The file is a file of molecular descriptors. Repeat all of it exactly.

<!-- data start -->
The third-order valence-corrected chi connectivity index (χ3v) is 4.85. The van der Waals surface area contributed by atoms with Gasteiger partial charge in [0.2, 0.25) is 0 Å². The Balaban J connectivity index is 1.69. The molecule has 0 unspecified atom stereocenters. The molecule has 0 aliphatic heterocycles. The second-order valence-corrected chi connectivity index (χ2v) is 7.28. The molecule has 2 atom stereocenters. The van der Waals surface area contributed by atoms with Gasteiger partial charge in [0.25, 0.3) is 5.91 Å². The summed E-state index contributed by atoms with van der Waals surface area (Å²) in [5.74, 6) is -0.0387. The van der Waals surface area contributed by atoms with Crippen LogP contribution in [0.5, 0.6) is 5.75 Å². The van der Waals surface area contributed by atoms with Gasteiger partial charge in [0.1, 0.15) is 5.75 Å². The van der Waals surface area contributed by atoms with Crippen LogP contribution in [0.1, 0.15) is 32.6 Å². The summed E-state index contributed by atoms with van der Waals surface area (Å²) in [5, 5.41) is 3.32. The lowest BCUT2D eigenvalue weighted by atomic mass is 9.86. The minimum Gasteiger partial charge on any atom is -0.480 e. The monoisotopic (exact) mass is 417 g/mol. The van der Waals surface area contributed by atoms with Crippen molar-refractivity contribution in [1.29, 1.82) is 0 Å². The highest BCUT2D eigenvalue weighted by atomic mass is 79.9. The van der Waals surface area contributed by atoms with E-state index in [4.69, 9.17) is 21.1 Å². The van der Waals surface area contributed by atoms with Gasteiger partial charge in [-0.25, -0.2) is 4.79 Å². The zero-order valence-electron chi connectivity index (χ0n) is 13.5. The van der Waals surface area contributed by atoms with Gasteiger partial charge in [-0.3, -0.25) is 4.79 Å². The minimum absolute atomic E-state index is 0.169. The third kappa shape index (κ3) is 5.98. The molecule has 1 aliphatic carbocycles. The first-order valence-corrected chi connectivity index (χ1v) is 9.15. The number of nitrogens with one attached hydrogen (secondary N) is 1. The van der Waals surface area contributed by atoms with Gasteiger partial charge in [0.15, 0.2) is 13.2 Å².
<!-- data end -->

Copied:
The third-order valence-corrected chi connectivity index (χ3v) is 4.85. The van der Waals surface area contributed by atoms with Gasteiger partial charge in [0.2, 0.25) is 0 Å². The Balaban J connectivity index is 1.69. The molecule has 0 unspecified atom stereocenters. The molecule has 0 aliphatic heterocycles. The second-order valence-corrected chi connectivity index (χ2v) is 7.28. The molecule has 2 atom stereocenters. The van der Waals surface area contributed by atoms with Gasteiger partial charge in [0.25, 0.3) is 5.91 Å². The summed E-state index contributed by atoms with van der Waals surface area (Å²) in [5.74, 6) is -0.0387. The van der Waals surface area contributed by atoms with Crippen LogP contribution in [0.5, 0.6) is 5.75 Å². The van der Waals surface area contributed by atoms with Gasteiger partial charge in [0.1, 0.15) is 5.75 Å². The van der Waals surface area contributed by atoms with Crippen LogP contribution in [0.1, 0.15) is 32.6 Å². The summed E-state index contributed by atoms with van der Waals surface area (Å²) in [5, 5.41) is 3.32. The lowest BCUT2D eigenvalue weighted by atomic mass is 9.86. The minimum Gasteiger partial charge on any atom is -0.480 e. The monoisotopic (exact) mass is 417 g/mol. The van der Waals surface area contributed by atoms with Crippen molar-refractivity contribution in [1.29, 1.82) is 0 Å². The highest BCUT2D eigenvalue weighted by atomic mass is 79.9. The van der Waals surface area contributed by atoms with E-state index in [4.69, 9.17) is 21.1 Å². The van der Waals surface area contributed by atoms with Gasteiger partial charge in [-0.25, -0.2) is 4.79 Å². The zero-order valence-electron chi connectivity index (χ0n) is 13.5. The van der Waals surface area contributed by atoms with Gasteiger partial charge in [-0.3, -0.25) is 4.79 Å². The minimum absolute atomic E-state index is 0.169. The third kappa shape index (κ3) is 5.98. The molecule has 1 aliphatic carbocycles. The first-order valence-corrected chi connectivity index (χ1v) is 9.15. The number of nitrogens with one attached hydrogen (secondary N) is 1. The van der Waals surface area contributed by atoms with Gasteiger partial charge in [0.15, 0.2) is 13.2 Å².